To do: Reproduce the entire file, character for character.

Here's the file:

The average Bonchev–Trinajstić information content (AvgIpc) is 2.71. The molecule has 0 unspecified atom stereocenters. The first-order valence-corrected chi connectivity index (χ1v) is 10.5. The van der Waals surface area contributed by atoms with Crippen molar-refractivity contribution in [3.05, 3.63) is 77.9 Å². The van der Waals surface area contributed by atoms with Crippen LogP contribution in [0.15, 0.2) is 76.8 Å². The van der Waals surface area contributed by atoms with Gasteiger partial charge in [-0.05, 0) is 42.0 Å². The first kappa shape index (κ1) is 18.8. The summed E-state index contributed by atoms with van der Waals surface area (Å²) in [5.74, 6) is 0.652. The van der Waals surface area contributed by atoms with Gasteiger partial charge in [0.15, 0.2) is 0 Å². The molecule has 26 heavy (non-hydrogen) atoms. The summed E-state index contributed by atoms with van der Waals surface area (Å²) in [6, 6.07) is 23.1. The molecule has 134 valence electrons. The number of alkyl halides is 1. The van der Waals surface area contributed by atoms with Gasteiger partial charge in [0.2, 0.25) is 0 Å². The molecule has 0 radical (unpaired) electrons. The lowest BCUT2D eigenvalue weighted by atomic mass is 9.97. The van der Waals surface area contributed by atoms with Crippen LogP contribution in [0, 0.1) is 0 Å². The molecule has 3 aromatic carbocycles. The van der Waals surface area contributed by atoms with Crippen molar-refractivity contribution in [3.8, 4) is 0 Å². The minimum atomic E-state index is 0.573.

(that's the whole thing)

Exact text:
The average Bonchev–Trinajstić information content (AvgIpc) is 2.71. The molecule has 0 unspecified atom stereocenters. The first-order valence-corrected chi connectivity index (χ1v) is 10.5. The van der Waals surface area contributed by atoms with Crippen molar-refractivity contribution in [3.05, 3.63) is 77.9 Å². The van der Waals surface area contributed by atoms with Crippen LogP contribution in [0.15, 0.2) is 76.8 Å². The van der Waals surface area contributed by atoms with Gasteiger partial charge in [-0.05, 0) is 42.0 Å². The first kappa shape index (κ1) is 18.8. The summed E-state index contributed by atoms with van der Waals surface area (Å²) in [5.74, 6) is 0.652. The van der Waals surface area contributed by atoms with Gasteiger partial charge in [0.15, 0.2) is 0 Å². The molecule has 26 heavy (non-hydrogen) atoms. The summed E-state index contributed by atoms with van der Waals surface area (Å²) in [6, 6.07) is 23.1. The molecule has 134 valence electrons. The number of alkyl halides is 1. The van der Waals surface area contributed by atoms with Gasteiger partial charge in [0.2, 0.25) is 0 Å². The molecule has 0 radical (unpaired) electrons. The lowest BCUT2D eigenvalue weighted by atomic mass is 9.97. The van der Waals surface area contributed by atoms with Crippen LogP contribution in [0, 0.1) is 0 Å². The molecule has 3 aromatic carbocycles. The van der Waals surface area contributed by atoms with Crippen molar-refractivity contribution in [3.8, 4) is 0 Å². The minimum atomic E-state index is 0.573.